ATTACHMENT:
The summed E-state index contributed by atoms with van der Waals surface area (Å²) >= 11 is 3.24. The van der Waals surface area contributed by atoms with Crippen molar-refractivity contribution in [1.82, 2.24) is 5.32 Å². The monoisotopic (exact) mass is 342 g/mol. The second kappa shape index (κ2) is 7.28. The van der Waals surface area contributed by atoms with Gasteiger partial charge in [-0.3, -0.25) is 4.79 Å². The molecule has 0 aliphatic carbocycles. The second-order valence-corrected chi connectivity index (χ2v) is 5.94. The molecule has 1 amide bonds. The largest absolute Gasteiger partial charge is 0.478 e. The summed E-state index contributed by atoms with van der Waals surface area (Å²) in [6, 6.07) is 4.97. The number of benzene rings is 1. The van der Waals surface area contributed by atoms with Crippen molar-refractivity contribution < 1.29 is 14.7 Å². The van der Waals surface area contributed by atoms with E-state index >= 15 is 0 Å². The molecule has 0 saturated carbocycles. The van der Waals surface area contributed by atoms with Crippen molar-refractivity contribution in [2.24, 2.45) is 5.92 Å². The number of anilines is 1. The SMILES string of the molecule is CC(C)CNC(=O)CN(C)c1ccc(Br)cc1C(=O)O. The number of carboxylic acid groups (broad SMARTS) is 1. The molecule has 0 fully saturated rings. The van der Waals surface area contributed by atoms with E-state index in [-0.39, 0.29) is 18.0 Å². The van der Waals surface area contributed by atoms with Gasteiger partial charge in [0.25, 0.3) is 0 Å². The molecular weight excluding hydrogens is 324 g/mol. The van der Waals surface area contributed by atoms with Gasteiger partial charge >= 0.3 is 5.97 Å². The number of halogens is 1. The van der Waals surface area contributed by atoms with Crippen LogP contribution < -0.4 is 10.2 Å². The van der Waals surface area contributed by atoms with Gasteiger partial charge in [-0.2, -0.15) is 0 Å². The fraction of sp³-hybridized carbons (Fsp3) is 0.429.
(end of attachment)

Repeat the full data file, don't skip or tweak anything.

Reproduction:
The summed E-state index contributed by atoms with van der Waals surface area (Å²) >= 11 is 3.24. The van der Waals surface area contributed by atoms with Crippen molar-refractivity contribution in [1.82, 2.24) is 5.32 Å². The monoisotopic (exact) mass is 342 g/mol. The second kappa shape index (κ2) is 7.28. The van der Waals surface area contributed by atoms with Gasteiger partial charge in [-0.3, -0.25) is 4.79 Å². The molecule has 0 aliphatic carbocycles. The second-order valence-corrected chi connectivity index (χ2v) is 5.94. The molecule has 1 amide bonds. The largest absolute Gasteiger partial charge is 0.478 e. The summed E-state index contributed by atoms with van der Waals surface area (Å²) in [6, 6.07) is 4.97. The number of benzene rings is 1. The van der Waals surface area contributed by atoms with Crippen molar-refractivity contribution < 1.29 is 14.7 Å². The van der Waals surface area contributed by atoms with E-state index >= 15 is 0 Å². The molecule has 0 saturated carbocycles. The van der Waals surface area contributed by atoms with Crippen molar-refractivity contribution in [2.24, 2.45) is 5.92 Å². The number of anilines is 1. The SMILES string of the molecule is CC(C)CNC(=O)CN(C)c1ccc(Br)cc1C(=O)O. The number of carboxylic acid groups (broad SMARTS) is 1. The molecule has 0 fully saturated rings. The van der Waals surface area contributed by atoms with E-state index in [-0.39, 0.29) is 18.0 Å². The van der Waals surface area contributed by atoms with Gasteiger partial charge in [0.25, 0.3) is 0 Å². The molecular weight excluding hydrogens is 324 g/mol. The van der Waals surface area contributed by atoms with Gasteiger partial charge >= 0.3 is 5.97 Å². The number of halogens is 1. The van der Waals surface area contributed by atoms with Crippen LogP contribution < -0.4 is 10.2 Å². The van der Waals surface area contributed by atoms with Gasteiger partial charge in [-0.2, -0.15) is 0 Å². The fraction of sp³-hybridized carbons (Fsp3) is 0.429.